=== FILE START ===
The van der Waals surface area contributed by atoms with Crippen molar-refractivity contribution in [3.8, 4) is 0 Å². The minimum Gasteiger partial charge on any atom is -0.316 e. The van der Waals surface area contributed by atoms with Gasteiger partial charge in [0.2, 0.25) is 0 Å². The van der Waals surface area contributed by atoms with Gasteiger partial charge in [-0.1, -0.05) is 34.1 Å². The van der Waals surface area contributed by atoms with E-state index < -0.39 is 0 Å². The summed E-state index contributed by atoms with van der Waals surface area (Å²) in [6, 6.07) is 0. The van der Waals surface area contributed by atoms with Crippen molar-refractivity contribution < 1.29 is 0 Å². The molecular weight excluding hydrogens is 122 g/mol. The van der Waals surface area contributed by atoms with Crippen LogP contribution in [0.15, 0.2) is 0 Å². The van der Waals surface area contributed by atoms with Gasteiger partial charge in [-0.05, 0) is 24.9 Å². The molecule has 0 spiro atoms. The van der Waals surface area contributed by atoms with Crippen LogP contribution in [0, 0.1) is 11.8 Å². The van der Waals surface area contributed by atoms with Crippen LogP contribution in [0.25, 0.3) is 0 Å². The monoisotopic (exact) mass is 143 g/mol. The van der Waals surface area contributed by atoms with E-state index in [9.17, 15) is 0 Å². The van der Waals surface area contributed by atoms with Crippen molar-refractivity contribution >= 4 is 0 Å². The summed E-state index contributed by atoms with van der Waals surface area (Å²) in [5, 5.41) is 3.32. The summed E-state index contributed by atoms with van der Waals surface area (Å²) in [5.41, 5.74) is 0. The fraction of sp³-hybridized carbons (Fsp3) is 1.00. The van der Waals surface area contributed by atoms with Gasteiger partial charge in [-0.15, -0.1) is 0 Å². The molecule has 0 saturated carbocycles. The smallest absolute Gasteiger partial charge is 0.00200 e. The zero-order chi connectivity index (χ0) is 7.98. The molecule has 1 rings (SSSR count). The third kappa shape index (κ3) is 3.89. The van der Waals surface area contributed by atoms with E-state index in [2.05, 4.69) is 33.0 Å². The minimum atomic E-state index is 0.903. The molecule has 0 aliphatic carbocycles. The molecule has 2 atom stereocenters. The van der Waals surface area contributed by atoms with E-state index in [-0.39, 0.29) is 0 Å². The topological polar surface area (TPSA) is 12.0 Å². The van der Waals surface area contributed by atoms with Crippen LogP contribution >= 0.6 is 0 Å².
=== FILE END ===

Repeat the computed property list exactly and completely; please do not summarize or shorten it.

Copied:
The van der Waals surface area contributed by atoms with Crippen molar-refractivity contribution in [3.8, 4) is 0 Å². The minimum Gasteiger partial charge on any atom is -0.316 e. The van der Waals surface area contributed by atoms with Gasteiger partial charge in [0.2, 0.25) is 0 Å². The van der Waals surface area contributed by atoms with Gasteiger partial charge in [-0.1, -0.05) is 34.1 Å². The van der Waals surface area contributed by atoms with E-state index < -0.39 is 0 Å². The summed E-state index contributed by atoms with van der Waals surface area (Å²) in [6, 6.07) is 0. The van der Waals surface area contributed by atoms with Crippen molar-refractivity contribution < 1.29 is 0 Å². The molecular weight excluding hydrogens is 122 g/mol. The van der Waals surface area contributed by atoms with Crippen LogP contribution in [0.15, 0.2) is 0 Å². The van der Waals surface area contributed by atoms with Gasteiger partial charge in [-0.05, 0) is 24.9 Å². The molecule has 0 spiro atoms. The van der Waals surface area contributed by atoms with Crippen LogP contribution in [0, 0.1) is 11.8 Å². The van der Waals surface area contributed by atoms with Crippen LogP contribution in [0.25, 0.3) is 0 Å². The monoisotopic (exact) mass is 143 g/mol. The van der Waals surface area contributed by atoms with E-state index in [9.17, 15) is 0 Å². The van der Waals surface area contributed by atoms with Crippen molar-refractivity contribution >= 4 is 0 Å². The summed E-state index contributed by atoms with van der Waals surface area (Å²) in [5, 5.41) is 3.32. The summed E-state index contributed by atoms with van der Waals surface area (Å²) in [5.41, 5.74) is 0. The fraction of sp³-hybridized carbons (Fsp3) is 1.00. The van der Waals surface area contributed by atoms with Gasteiger partial charge in [-0.15, -0.1) is 0 Å². The molecule has 0 saturated carbocycles. The smallest absolute Gasteiger partial charge is 0.00200 e. The zero-order chi connectivity index (χ0) is 7.98. The molecule has 1 rings (SSSR count). The third kappa shape index (κ3) is 3.89. The van der Waals surface area contributed by atoms with E-state index in [2.05, 4.69) is 33.0 Å². The minimum atomic E-state index is 0.903. The molecule has 0 aliphatic carbocycles. The molecule has 2 atom stereocenters. The van der Waals surface area contributed by atoms with E-state index in [-0.39, 0.29) is 0 Å². The topological polar surface area (TPSA) is 12.0 Å². The van der Waals surface area contributed by atoms with Crippen LogP contribution >= 0.6 is 0 Å².